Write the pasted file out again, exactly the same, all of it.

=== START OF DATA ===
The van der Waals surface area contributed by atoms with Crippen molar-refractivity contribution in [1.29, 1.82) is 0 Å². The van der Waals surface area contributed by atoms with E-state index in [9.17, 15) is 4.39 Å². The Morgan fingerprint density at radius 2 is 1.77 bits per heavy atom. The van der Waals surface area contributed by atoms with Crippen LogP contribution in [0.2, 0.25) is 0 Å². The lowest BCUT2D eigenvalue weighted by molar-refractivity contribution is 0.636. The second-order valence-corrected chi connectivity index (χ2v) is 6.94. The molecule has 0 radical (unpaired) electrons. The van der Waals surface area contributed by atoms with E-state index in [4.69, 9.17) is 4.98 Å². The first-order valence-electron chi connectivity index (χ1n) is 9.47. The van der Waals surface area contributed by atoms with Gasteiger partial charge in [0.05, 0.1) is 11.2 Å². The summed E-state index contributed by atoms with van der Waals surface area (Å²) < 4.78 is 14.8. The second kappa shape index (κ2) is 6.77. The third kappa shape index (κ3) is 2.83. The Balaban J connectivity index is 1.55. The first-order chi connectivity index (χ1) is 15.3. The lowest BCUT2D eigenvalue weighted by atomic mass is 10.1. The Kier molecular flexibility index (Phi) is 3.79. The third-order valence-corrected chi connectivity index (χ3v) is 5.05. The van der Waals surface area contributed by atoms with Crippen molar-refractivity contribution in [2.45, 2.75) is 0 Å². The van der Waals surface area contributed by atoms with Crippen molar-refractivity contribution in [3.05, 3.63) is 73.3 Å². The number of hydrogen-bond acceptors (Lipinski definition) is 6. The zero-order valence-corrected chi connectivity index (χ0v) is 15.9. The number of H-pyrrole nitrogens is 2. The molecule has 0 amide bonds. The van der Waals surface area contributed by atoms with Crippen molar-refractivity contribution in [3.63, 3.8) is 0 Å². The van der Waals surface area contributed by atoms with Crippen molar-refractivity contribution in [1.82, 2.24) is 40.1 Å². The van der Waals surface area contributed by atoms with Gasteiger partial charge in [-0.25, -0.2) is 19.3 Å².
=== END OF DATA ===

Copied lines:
The van der Waals surface area contributed by atoms with Crippen molar-refractivity contribution in [1.29, 1.82) is 0 Å². The van der Waals surface area contributed by atoms with E-state index in [9.17, 15) is 4.39 Å². The Morgan fingerprint density at radius 2 is 1.77 bits per heavy atom. The van der Waals surface area contributed by atoms with Crippen LogP contribution in [0.2, 0.25) is 0 Å². The lowest BCUT2D eigenvalue weighted by molar-refractivity contribution is 0.636. The second-order valence-corrected chi connectivity index (χ2v) is 6.94. The molecule has 0 radical (unpaired) electrons. The van der Waals surface area contributed by atoms with E-state index in [4.69, 9.17) is 4.98 Å². The first-order valence-electron chi connectivity index (χ1n) is 9.47. The van der Waals surface area contributed by atoms with Gasteiger partial charge in [0.05, 0.1) is 11.2 Å². The summed E-state index contributed by atoms with van der Waals surface area (Å²) < 4.78 is 14.8. The second kappa shape index (κ2) is 6.77. The third kappa shape index (κ3) is 2.83. The Balaban J connectivity index is 1.55. The first-order chi connectivity index (χ1) is 15.3. The lowest BCUT2D eigenvalue weighted by atomic mass is 10.1. The Kier molecular flexibility index (Phi) is 3.79. The third-order valence-corrected chi connectivity index (χ3v) is 5.05. The van der Waals surface area contributed by atoms with Crippen molar-refractivity contribution in [2.45, 2.75) is 0 Å². The van der Waals surface area contributed by atoms with Crippen molar-refractivity contribution in [3.05, 3.63) is 73.3 Å². The number of hydrogen-bond acceptors (Lipinski definition) is 6. The zero-order valence-corrected chi connectivity index (χ0v) is 15.9. The number of H-pyrrole nitrogens is 2. The molecule has 0 amide bonds. The van der Waals surface area contributed by atoms with Crippen molar-refractivity contribution in [3.63, 3.8) is 0 Å². The van der Waals surface area contributed by atoms with Crippen molar-refractivity contribution in [1.82, 2.24) is 40.1 Å². The van der Waals surface area contributed by atoms with Gasteiger partial charge in [-0.25, -0.2) is 19.3 Å².